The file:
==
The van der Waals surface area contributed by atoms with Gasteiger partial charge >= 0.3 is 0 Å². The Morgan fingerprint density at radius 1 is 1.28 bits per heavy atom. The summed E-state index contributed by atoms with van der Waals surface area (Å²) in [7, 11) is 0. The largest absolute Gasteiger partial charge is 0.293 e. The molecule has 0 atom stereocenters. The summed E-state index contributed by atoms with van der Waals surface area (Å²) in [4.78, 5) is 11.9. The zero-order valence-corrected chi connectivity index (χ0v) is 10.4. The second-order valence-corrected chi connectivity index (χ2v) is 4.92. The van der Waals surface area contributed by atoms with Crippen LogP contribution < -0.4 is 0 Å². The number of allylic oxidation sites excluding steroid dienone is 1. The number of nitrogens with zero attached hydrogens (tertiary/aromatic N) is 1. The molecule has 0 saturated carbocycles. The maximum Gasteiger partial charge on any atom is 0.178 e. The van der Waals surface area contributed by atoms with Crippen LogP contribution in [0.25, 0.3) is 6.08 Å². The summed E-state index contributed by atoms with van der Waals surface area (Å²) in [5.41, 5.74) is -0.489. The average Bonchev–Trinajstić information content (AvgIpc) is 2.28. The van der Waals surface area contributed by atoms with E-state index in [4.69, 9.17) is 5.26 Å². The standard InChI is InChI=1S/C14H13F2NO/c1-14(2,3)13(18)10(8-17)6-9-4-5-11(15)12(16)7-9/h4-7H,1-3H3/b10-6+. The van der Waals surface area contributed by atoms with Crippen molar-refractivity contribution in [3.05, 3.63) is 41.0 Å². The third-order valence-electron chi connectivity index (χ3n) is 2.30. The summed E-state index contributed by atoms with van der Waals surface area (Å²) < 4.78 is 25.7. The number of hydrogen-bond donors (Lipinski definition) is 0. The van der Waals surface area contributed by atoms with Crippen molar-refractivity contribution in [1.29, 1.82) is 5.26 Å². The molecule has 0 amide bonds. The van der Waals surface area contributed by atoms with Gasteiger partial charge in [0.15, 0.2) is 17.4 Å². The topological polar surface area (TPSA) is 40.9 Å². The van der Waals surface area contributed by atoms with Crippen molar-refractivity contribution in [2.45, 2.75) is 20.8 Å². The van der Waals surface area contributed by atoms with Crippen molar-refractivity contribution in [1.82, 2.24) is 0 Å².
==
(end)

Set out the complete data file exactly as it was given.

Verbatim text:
The van der Waals surface area contributed by atoms with Gasteiger partial charge >= 0.3 is 0 Å². The Morgan fingerprint density at radius 1 is 1.28 bits per heavy atom. The summed E-state index contributed by atoms with van der Waals surface area (Å²) in [7, 11) is 0. The largest absolute Gasteiger partial charge is 0.293 e. The molecule has 0 atom stereocenters. The summed E-state index contributed by atoms with van der Waals surface area (Å²) in [4.78, 5) is 11.9. The zero-order valence-corrected chi connectivity index (χ0v) is 10.4. The second-order valence-corrected chi connectivity index (χ2v) is 4.92. The van der Waals surface area contributed by atoms with Crippen LogP contribution < -0.4 is 0 Å². The number of allylic oxidation sites excluding steroid dienone is 1. The number of nitrogens with zero attached hydrogens (tertiary/aromatic N) is 1. The molecule has 0 saturated carbocycles. The maximum Gasteiger partial charge on any atom is 0.178 e. The van der Waals surface area contributed by atoms with Crippen LogP contribution in [0.25, 0.3) is 6.08 Å². The summed E-state index contributed by atoms with van der Waals surface area (Å²) in [5.41, 5.74) is -0.489. The average Bonchev–Trinajstić information content (AvgIpc) is 2.28. The van der Waals surface area contributed by atoms with E-state index in [4.69, 9.17) is 5.26 Å². The standard InChI is InChI=1S/C14H13F2NO/c1-14(2,3)13(18)10(8-17)6-9-4-5-11(15)12(16)7-9/h4-7H,1-3H3/b10-6+. The van der Waals surface area contributed by atoms with Crippen molar-refractivity contribution in [3.05, 3.63) is 41.0 Å². The third-order valence-electron chi connectivity index (χ3n) is 2.30. The summed E-state index contributed by atoms with van der Waals surface area (Å²) < 4.78 is 25.7. The number of hydrogen-bond donors (Lipinski definition) is 0. The van der Waals surface area contributed by atoms with Crippen molar-refractivity contribution in [1.29, 1.82) is 5.26 Å². The molecule has 0 amide bonds. The van der Waals surface area contributed by atoms with Gasteiger partial charge in [0.15, 0.2) is 17.4 Å². The topological polar surface area (TPSA) is 40.9 Å². The van der Waals surface area contributed by atoms with Crippen molar-refractivity contribution in [2.45, 2.75) is 20.8 Å². The van der Waals surface area contributed by atoms with Crippen molar-refractivity contribution in [1.82, 2.24) is 0 Å².